David De Gea is an obvious choice. The knives were out for the young Spaniard after a shaky start to his Man United career, but he has shown great resilience under pressure to recover. At one point the temptation of going with the in-form Anders Lindegaard must have been hard to resist for Sir Alex, but De Gea’s performance at Anfield was one that highlighted the attributes that eventually persuaded Fergie to part with a substantial sum of money for his services. The excellent saves garnered many of the non-racism row headlines, but the best part was seeing the authority with week he commanded his penalty area and took charge when required. That’s an important step in his development at Old Trafford and talk of ‘turning a corner’ may still be pre-mature, but it’s certainly not without justification.

John Ruddy of Norwich is another goalkeeper I’m more than happy to eat a large slice of humble pie over. In my pre-season preview of the goalkeepers of each Premier League club I expressed doubts about his level of experience and his reliability, but aside from the dismissal at Stamford Bridge, he has looked every bit the Premier League standard goalkeeper. Mistakes blighted him last season, but the early evidence is he’s now a more focussed player and the Canaries are reaping the benefits. Wayne Hennessy is also worthy of a mention, but in his case his improvement has been over the last couple of seasons rather than over the summer and on a similar theme, Asmir Begovic has continued his longer term renaissance for Stoke.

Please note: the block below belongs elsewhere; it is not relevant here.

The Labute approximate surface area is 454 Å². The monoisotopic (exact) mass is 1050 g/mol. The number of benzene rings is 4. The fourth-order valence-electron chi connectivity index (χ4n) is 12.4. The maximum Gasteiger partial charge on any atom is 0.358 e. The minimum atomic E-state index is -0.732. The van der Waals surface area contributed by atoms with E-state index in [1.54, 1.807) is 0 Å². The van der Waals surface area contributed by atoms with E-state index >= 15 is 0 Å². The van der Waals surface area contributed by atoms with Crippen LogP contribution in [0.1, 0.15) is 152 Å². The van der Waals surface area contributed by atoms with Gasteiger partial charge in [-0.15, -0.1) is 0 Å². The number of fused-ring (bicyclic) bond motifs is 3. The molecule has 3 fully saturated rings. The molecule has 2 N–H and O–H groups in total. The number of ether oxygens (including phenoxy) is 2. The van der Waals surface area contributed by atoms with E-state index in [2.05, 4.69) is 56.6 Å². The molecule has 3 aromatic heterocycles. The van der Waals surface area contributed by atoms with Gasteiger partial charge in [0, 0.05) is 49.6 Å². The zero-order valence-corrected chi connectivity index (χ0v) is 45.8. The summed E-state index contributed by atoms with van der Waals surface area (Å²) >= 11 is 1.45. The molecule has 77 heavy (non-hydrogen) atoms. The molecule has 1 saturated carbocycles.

There’s certain to be be mistakes and bumps in the road to the top for all of the Premier League’s young goalkeepers, but the indications are there’s a generation of talent emerging in the top flight at present.

Everton would be a dream move says sought-after Hopf

Introducing the first in what I hope will be a long and insightful series, this is a feature I’m calling ‘State Of The Union’ – providing it doesn’t infringe on copyright. In the coming weeks and months, I’ll be asking goalkeepers across all levels and abilities about the pressures, challenges and general observations they have on the life of a goalkeeper.

First up is a goalkeeper I’ve raved about in the not too distant past; one who I think is genuinely destined to end up in a top league playing for a top club (impressive video evidence here). In recent months, several Premier League, Bundesliga and Serie A clubs have been following his progress, so he’s a man you may be hearing a lot more about in future.

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Johannes Hopf

Name: Johannes Hopf
Age: 24
Club: Hammarby IF (Superettan)
Nationality: Swedish

There’s the general impression goalkeepers are a different breed to others. In life do you feel like you’re part of the mainstream or a little different?
Goalkeepers are often a little different. As I see it, goalkeepers are the ones most determined to win and who really really hate to lose. The ones I’ve met in my career have been either totally mad or the nicest and calmest people ever. I absolutely consider myself a goalkeeper in mind too and I mix between the totally mad and the nice, calm guy. I wouldn’t see it as being very different.